For a preview of the film, take a look at the trailer for 28 Days Later below. Also, don’t forget to check out our One Book, One College website for more information on zombies!

After the success of the first film, the sequel 28 Weeks Later followed five years later. 28 Weeks Later centers around the resettling of Britain after the all those infected have died off from starvation. In this film, we follow a family’s tearful reunion after the initial infection.

There are a couple people you may recognize. Jeremy Renner (from The Bourne Legacy and The Avengers as Hawkeye) and Rose Byrne (from X-Men: First Class and Bridesmaids) also star in this film.

Trailer for 28 Weeks Later

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Film Blog: The Day After Tomorrow (2004)

Sadly, all great things must come to an end. The Day After Tomorrow (2004) is the last earth focused film in this series. Unlike all the other films featured this month, The Day After Tomorrow isn’t a documentary.

The film is about multiple catastrophic natural disasters happening simultaneously all over the world due to the effects of global warming. It follows the story of climatologist Jack Hall, played by Dennis Quaid, and his son Sam, played by Jake Gyllenhaal. A huge ice storm in New York City makes it impossible for Sam to leave, so his father decides to fight massive storms to save him.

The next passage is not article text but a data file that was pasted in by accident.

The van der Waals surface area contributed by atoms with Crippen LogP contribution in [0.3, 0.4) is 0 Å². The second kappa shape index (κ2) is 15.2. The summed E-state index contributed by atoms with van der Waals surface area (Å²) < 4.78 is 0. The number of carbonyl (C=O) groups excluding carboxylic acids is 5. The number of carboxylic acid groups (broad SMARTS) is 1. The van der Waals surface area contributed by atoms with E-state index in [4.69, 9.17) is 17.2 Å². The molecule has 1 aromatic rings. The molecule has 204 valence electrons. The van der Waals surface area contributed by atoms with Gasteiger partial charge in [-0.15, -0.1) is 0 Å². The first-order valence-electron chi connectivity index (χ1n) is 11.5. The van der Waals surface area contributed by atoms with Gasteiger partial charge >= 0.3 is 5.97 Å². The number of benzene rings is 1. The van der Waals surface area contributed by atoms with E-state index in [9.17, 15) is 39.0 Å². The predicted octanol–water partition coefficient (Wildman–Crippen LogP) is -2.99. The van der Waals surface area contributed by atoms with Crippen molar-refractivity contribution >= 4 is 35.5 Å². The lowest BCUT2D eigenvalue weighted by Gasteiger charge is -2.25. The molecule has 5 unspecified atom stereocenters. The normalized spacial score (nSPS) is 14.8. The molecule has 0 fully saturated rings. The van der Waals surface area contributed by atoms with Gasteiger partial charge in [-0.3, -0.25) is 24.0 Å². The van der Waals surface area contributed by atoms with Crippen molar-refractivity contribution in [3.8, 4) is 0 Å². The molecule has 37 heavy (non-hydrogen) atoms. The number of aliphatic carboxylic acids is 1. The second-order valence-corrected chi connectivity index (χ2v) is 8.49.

The director of The Day After Tomorrow, Roland Emmerich, is quite the spokesperson for natural disasters. You may have seen or heard of 2012 (2009). In addition to being a director, Emmerich wrote and produced many of his own films. But his most well-known film is probably Independence Day (1996), which won an Academy Award for Best Visual Effects. Emmerich wrote, directed, and produced this film as well.

Next month, I’ll be featuring zombie films for our up-coming One Book, One College theme!

As always, I’m leaving with a trailer to the film.